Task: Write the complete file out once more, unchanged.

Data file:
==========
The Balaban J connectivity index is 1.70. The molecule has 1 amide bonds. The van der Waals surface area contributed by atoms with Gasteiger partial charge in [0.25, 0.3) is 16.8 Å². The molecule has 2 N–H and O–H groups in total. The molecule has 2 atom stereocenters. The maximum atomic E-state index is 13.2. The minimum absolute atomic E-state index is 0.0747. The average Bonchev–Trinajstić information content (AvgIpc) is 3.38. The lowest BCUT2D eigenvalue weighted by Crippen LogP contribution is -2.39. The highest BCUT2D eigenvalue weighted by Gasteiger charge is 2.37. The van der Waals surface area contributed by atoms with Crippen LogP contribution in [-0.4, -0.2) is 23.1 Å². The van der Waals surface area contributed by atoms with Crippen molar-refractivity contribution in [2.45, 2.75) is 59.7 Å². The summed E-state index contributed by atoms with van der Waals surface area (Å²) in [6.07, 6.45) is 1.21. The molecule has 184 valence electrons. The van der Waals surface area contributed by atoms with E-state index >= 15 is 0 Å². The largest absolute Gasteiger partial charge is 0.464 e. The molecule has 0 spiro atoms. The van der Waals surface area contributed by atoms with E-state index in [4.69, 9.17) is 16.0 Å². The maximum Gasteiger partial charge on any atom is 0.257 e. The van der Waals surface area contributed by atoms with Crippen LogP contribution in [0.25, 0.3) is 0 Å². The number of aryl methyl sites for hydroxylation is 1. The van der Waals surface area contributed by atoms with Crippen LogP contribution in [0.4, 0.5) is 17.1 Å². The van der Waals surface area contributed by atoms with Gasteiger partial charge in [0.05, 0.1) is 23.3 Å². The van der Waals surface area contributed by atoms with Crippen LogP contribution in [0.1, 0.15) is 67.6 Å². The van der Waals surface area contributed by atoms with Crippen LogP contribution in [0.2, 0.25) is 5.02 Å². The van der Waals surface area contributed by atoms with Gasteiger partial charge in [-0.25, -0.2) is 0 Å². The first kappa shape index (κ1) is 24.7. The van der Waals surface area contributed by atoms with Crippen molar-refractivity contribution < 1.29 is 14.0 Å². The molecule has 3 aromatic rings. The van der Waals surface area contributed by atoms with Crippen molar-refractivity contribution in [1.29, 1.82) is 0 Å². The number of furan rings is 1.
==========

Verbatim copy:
The Balaban J connectivity index is 1.70. The molecule has 1 amide bonds. The van der Waals surface area contributed by atoms with Gasteiger partial charge in [0.25, 0.3) is 16.8 Å². The molecule has 2 N–H and O–H groups in total. The molecule has 2 atom stereocenters. The maximum atomic E-state index is 13.2. The minimum absolute atomic E-state index is 0.0747. The average Bonchev–Trinajstić information content (AvgIpc) is 3.38. The lowest BCUT2D eigenvalue weighted by Crippen LogP contribution is -2.39. The highest BCUT2D eigenvalue weighted by Gasteiger charge is 2.37. The van der Waals surface area contributed by atoms with Crippen LogP contribution in [-0.4, -0.2) is 23.1 Å². The van der Waals surface area contributed by atoms with Crippen molar-refractivity contribution in [2.45, 2.75) is 59.7 Å². The summed E-state index contributed by atoms with van der Waals surface area (Å²) in [6.07, 6.45) is 1.21. The molecule has 184 valence electrons. The van der Waals surface area contributed by atoms with E-state index >= 15 is 0 Å². The largest absolute Gasteiger partial charge is 0.464 e. The molecule has 0 spiro atoms. The van der Waals surface area contributed by atoms with E-state index in [4.69, 9.17) is 16.0 Å². The maximum Gasteiger partial charge on any atom is 0.257 e. The van der Waals surface area contributed by atoms with Crippen LogP contribution in [0.25, 0.3) is 0 Å². The number of aryl methyl sites for hydroxylation is 1. The van der Waals surface area contributed by atoms with Crippen LogP contribution in [0.4, 0.5) is 17.1 Å². The van der Waals surface area contributed by atoms with Gasteiger partial charge in [0.05, 0.1) is 23.3 Å². The van der Waals surface area contributed by atoms with Crippen LogP contribution in [0.1, 0.15) is 67.6 Å². The van der Waals surface area contributed by atoms with Crippen LogP contribution in [0.2, 0.25) is 5.02 Å². The van der Waals surface area contributed by atoms with Gasteiger partial charge in [-0.25, -0.2) is 0 Å². The first kappa shape index (κ1) is 24.7. The van der Waals surface area contributed by atoms with Crippen molar-refractivity contribution < 1.29 is 14.0 Å². The molecule has 3 aromatic rings. The van der Waals surface area contributed by atoms with Crippen molar-refractivity contribution in [1.29, 1.82) is 0 Å². The number of furan rings is 1.